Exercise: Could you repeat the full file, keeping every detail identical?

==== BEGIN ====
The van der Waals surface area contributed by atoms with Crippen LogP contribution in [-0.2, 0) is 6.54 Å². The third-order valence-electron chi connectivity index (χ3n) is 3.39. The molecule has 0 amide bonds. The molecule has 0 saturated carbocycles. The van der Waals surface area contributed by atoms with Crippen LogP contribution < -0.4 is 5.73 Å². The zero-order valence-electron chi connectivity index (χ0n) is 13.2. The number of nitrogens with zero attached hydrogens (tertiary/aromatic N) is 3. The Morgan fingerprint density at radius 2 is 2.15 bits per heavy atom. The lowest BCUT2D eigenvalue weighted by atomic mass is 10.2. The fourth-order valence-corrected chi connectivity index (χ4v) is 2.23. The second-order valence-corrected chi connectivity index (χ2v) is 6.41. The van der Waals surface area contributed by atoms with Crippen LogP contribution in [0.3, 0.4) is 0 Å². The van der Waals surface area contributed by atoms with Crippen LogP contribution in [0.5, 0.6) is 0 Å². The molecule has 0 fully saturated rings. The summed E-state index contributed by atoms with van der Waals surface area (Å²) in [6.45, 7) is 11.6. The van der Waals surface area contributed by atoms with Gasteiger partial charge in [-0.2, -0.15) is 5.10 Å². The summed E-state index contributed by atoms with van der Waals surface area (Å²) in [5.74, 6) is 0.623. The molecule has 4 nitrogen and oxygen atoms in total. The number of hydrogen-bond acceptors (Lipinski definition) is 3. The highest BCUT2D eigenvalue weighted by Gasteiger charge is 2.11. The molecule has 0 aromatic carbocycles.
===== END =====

The van der Waals surface area contributed by atoms with Crippen LogP contribution in [-0.2, 0) is 6.54 Å². The third-order valence-electron chi connectivity index (χ3n) is 3.39. The molecule has 0 amide bonds. The molecule has 0 saturated carbocycles. The van der Waals surface area contributed by atoms with Crippen LogP contribution < -0.4 is 5.73 Å². The zero-order valence-electron chi connectivity index (χ0n) is 13.2. The number of nitrogens with zero attached hydrogens (tertiary/aromatic N) is 3. The Morgan fingerprint density at radius 2 is 2.15 bits per heavy atom. The lowest BCUT2D eigenvalue weighted by atomic mass is 10.2. The fourth-order valence-corrected chi connectivity index (χ4v) is 2.23. The second-order valence-corrected chi connectivity index (χ2v) is 6.41. The van der Waals surface area contributed by atoms with Crippen LogP contribution in [0.3, 0.4) is 0 Å². The van der Waals surface area contributed by atoms with Crippen LogP contribution in [0.5, 0.6) is 0 Å². The molecule has 0 fully saturated rings. The summed E-state index contributed by atoms with van der Waals surface area (Å²) in [6.45, 7) is 11.6. The van der Waals surface area contributed by atoms with Gasteiger partial charge in [-0.2, -0.15) is 5.10 Å². The summed E-state index contributed by atoms with van der Waals surface area (Å²) in [5.74, 6) is 0.623. The molecule has 4 nitrogen and oxygen atoms in total. The number of hydrogen-bond acceptors (Lipinski definition) is 3. The highest BCUT2D eigenvalue weighted by Gasteiger charge is 2.11. The molecule has 0 aromatic carbocycles.